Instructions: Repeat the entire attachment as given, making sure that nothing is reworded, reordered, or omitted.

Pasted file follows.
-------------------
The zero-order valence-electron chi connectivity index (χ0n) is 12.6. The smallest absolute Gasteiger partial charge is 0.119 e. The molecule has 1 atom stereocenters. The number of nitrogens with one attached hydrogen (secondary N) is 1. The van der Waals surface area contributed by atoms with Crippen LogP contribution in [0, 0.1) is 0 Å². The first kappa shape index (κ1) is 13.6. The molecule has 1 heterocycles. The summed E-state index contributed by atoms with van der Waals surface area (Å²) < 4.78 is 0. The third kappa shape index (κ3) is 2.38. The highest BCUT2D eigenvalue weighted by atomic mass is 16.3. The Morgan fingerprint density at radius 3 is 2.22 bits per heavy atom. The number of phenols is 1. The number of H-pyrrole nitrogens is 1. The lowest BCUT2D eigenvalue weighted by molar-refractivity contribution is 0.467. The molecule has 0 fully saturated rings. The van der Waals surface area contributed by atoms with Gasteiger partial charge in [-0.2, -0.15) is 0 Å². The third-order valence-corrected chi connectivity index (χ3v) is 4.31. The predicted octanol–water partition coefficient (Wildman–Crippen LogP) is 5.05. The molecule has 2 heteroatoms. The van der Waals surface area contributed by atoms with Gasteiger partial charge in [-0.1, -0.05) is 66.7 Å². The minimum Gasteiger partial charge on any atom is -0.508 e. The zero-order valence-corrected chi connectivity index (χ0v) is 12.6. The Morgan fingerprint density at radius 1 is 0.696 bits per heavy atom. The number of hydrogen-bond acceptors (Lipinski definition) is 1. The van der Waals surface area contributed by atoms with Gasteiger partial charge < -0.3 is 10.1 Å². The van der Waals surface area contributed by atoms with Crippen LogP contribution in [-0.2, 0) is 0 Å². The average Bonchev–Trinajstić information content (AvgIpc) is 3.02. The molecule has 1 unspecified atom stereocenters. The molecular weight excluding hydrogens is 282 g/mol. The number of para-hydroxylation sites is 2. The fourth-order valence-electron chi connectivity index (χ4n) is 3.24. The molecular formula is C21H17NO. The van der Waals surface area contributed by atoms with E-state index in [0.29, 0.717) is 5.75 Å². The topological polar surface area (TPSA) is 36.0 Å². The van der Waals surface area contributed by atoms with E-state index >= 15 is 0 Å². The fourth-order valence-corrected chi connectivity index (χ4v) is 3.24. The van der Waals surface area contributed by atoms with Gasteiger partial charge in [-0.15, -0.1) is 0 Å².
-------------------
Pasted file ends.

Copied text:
The zero-order valence-electron chi connectivity index (χ0n) is 12.6. The smallest absolute Gasteiger partial charge is 0.119 e. The molecule has 1 atom stereocenters. The number of nitrogens with one attached hydrogen (secondary N) is 1. The van der Waals surface area contributed by atoms with Crippen LogP contribution in [0, 0.1) is 0 Å². The first kappa shape index (κ1) is 13.6. The molecule has 1 heterocycles. The summed E-state index contributed by atoms with van der Waals surface area (Å²) < 4.78 is 0. The third kappa shape index (κ3) is 2.38. The highest BCUT2D eigenvalue weighted by atomic mass is 16.3. The Morgan fingerprint density at radius 3 is 2.22 bits per heavy atom. The number of phenols is 1. The number of H-pyrrole nitrogens is 1. The lowest BCUT2D eigenvalue weighted by molar-refractivity contribution is 0.467. The molecule has 0 fully saturated rings. The van der Waals surface area contributed by atoms with Gasteiger partial charge in [-0.2, -0.15) is 0 Å². The third-order valence-corrected chi connectivity index (χ3v) is 4.31. The predicted octanol–water partition coefficient (Wildman–Crippen LogP) is 5.05. The molecule has 2 heteroatoms. The van der Waals surface area contributed by atoms with Gasteiger partial charge in [-0.1, -0.05) is 66.7 Å². The minimum Gasteiger partial charge on any atom is -0.508 e. The zero-order valence-corrected chi connectivity index (χ0v) is 12.6. The Morgan fingerprint density at radius 1 is 0.696 bits per heavy atom. The number of hydrogen-bond acceptors (Lipinski definition) is 1. The van der Waals surface area contributed by atoms with Gasteiger partial charge < -0.3 is 10.1 Å². The van der Waals surface area contributed by atoms with Crippen LogP contribution in [-0.2, 0) is 0 Å². The average Bonchev–Trinajstić information content (AvgIpc) is 3.02. The molecule has 1 unspecified atom stereocenters. The molecular weight excluding hydrogens is 282 g/mol. The number of para-hydroxylation sites is 2. The fourth-order valence-electron chi connectivity index (χ4n) is 3.24. The molecular formula is C21H17NO. The van der Waals surface area contributed by atoms with E-state index in [0.29, 0.717) is 5.75 Å². The topological polar surface area (TPSA) is 36.0 Å². The van der Waals surface area contributed by atoms with E-state index >= 15 is 0 Å². The fourth-order valence-corrected chi connectivity index (χ4v) is 3.24. The van der Waals surface area contributed by atoms with Gasteiger partial charge in [-0.15, -0.1) is 0 Å².